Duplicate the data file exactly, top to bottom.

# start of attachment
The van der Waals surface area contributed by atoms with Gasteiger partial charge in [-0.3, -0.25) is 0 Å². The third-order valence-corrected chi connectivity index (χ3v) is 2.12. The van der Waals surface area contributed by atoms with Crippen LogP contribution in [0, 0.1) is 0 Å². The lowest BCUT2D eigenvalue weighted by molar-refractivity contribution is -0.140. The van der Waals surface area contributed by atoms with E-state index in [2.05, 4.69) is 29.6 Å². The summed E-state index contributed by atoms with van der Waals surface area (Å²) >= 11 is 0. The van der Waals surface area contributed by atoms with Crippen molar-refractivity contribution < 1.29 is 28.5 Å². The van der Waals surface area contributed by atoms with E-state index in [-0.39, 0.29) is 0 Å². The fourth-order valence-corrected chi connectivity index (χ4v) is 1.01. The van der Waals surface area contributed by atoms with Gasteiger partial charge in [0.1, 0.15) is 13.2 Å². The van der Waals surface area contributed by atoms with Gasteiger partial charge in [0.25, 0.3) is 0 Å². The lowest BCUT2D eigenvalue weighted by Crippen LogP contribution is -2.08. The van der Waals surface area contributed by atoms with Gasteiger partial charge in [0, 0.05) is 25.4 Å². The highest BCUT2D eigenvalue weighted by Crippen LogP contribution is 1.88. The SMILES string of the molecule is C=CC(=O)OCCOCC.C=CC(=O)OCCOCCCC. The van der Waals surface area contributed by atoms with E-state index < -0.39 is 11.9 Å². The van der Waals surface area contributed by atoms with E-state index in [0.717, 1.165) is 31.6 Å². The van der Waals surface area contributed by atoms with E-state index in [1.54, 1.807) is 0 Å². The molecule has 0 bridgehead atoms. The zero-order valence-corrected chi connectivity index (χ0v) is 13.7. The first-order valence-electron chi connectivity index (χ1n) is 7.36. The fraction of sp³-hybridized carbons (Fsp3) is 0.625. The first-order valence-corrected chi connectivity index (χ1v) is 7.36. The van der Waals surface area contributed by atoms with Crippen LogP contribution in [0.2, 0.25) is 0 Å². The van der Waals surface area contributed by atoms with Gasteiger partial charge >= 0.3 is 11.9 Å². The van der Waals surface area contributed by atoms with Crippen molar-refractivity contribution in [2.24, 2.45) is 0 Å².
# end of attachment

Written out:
The van der Waals surface area contributed by atoms with Gasteiger partial charge in [-0.3, -0.25) is 0 Å². The third-order valence-corrected chi connectivity index (χ3v) is 2.12. The van der Waals surface area contributed by atoms with Crippen LogP contribution in [0, 0.1) is 0 Å². The lowest BCUT2D eigenvalue weighted by molar-refractivity contribution is -0.140. The van der Waals surface area contributed by atoms with E-state index in [2.05, 4.69) is 29.6 Å². The summed E-state index contributed by atoms with van der Waals surface area (Å²) >= 11 is 0. The van der Waals surface area contributed by atoms with Crippen molar-refractivity contribution < 1.29 is 28.5 Å². The van der Waals surface area contributed by atoms with E-state index in [-0.39, 0.29) is 0 Å². The fourth-order valence-corrected chi connectivity index (χ4v) is 1.01. The van der Waals surface area contributed by atoms with Gasteiger partial charge in [0.1, 0.15) is 13.2 Å². The van der Waals surface area contributed by atoms with Gasteiger partial charge in [0.25, 0.3) is 0 Å². The lowest BCUT2D eigenvalue weighted by Crippen LogP contribution is -2.08. The van der Waals surface area contributed by atoms with Gasteiger partial charge in [0, 0.05) is 25.4 Å². The highest BCUT2D eigenvalue weighted by Crippen LogP contribution is 1.88. The SMILES string of the molecule is C=CC(=O)OCCOCC.C=CC(=O)OCCOCCCC. The van der Waals surface area contributed by atoms with E-state index < -0.39 is 11.9 Å². The van der Waals surface area contributed by atoms with E-state index in [0.717, 1.165) is 31.6 Å². The van der Waals surface area contributed by atoms with E-state index in [1.54, 1.807) is 0 Å². The molecule has 0 bridgehead atoms. The zero-order valence-corrected chi connectivity index (χ0v) is 13.7. The first-order valence-electron chi connectivity index (χ1n) is 7.36. The fraction of sp³-hybridized carbons (Fsp3) is 0.625. The first-order valence-corrected chi connectivity index (χ1v) is 7.36. The van der Waals surface area contributed by atoms with Crippen LogP contribution in [0.2, 0.25) is 0 Å². The van der Waals surface area contributed by atoms with Gasteiger partial charge >= 0.3 is 11.9 Å². The van der Waals surface area contributed by atoms with Crippen molar-refractivity contribution in [2.24, 2.45) is 0 Å².